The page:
ADHD in the News 2016-06-09
The rules of the game for children with ADHD
Children with Attention Deficit Hyperactivity Disorder (ADHD) often display behaviors that are inappropriate for the situation in which they are in. They might move around in the classroom during a lesson, or talk non-stop and interrupt others’ conversations...A team of researchers may now be able to help explain the difficulties children with ADHD experience in adapting their behavior to given situations.
Maternal Vitamin D Deficiency and Behavioral Issues in Offspring
Maternal vitamin D deficiency in early pregnancy is associated with an increased risk of behavioral issues and attention-deficit/hyperactivity disorder (ADHD)–like symptoms in preschool children, according to new data from a birth cohort study in Greece.
The ADHD Healthy Living Summer Challenge
A study out this week in the Journal of Attention Disorders suggests that an approach to ADHD emphasizing healthy living may significantly improve symptoms. Since ADHD undermines executive function, the skills we need to plan and sustain routines, it’s no surprise that it affects sleep, nutrition, and exercise, as well as pushing kids towards an unhealthy relationship with video games and technology...A separate study out this spring takes a unique approach to changing habits...Here’s what to try out for your child, teen, or yourself.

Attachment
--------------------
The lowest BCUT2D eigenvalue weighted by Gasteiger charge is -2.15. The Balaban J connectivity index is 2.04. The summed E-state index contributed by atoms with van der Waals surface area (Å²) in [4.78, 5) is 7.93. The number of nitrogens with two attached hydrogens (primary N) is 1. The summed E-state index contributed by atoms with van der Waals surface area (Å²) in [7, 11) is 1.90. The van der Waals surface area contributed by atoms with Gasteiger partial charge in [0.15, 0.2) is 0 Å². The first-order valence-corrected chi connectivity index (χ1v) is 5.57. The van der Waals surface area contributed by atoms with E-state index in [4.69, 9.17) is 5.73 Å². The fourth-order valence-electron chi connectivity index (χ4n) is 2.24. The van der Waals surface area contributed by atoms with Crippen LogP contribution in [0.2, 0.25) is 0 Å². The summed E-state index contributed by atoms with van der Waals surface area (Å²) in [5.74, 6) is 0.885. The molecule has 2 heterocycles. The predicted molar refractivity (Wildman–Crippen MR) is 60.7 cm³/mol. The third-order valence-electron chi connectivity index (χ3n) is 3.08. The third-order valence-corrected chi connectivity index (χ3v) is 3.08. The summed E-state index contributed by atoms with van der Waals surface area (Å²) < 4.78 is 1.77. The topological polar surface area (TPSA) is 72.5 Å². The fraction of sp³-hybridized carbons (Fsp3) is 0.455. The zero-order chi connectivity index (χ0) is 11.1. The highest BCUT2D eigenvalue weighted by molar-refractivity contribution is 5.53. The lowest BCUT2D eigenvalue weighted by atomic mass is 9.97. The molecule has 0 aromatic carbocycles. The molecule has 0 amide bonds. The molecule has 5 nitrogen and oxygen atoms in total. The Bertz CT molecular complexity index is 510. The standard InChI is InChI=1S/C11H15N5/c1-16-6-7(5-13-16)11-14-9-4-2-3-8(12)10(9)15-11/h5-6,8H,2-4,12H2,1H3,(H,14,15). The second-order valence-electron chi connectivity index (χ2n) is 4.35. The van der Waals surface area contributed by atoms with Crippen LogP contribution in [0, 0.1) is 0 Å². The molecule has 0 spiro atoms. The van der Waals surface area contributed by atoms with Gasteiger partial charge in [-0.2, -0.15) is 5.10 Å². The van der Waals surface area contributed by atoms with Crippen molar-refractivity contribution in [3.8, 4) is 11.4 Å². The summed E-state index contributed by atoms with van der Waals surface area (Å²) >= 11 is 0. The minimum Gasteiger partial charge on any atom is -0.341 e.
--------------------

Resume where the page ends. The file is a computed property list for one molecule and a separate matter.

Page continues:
Study highlights multiple factors of ADHD medication use
Youth who take Ritalin, Adderall or other stimulant medications for ADHD over an extended period of time early in life are no more at risk for substance abuse in later adolescence than teens without ADHD, according to a new study.
The Cumulative Effects of ADHD
Let me give you two pictures of ADHD. The first is of a disorder that’s basically about being a little more scattered than usual...The second is of a disorder that changes every aspect of your life. It makes you less likely to graduate school, it sabotages your career, it messes with your relationships, and it affects your health. How can these be the same condition?
Can You “Grow Out Of” ADHD?
These days, more and more researchers recognize the necessity of studying ADHD beyond childhood and adolescence. If so many children live with ADHD, why do so few adults have the diagnosis? Can ADHD, much like certain forms of epilepsy, be outgrown? Or does the damage associated with ADHD stick around for the long term despite what clinicians once believed?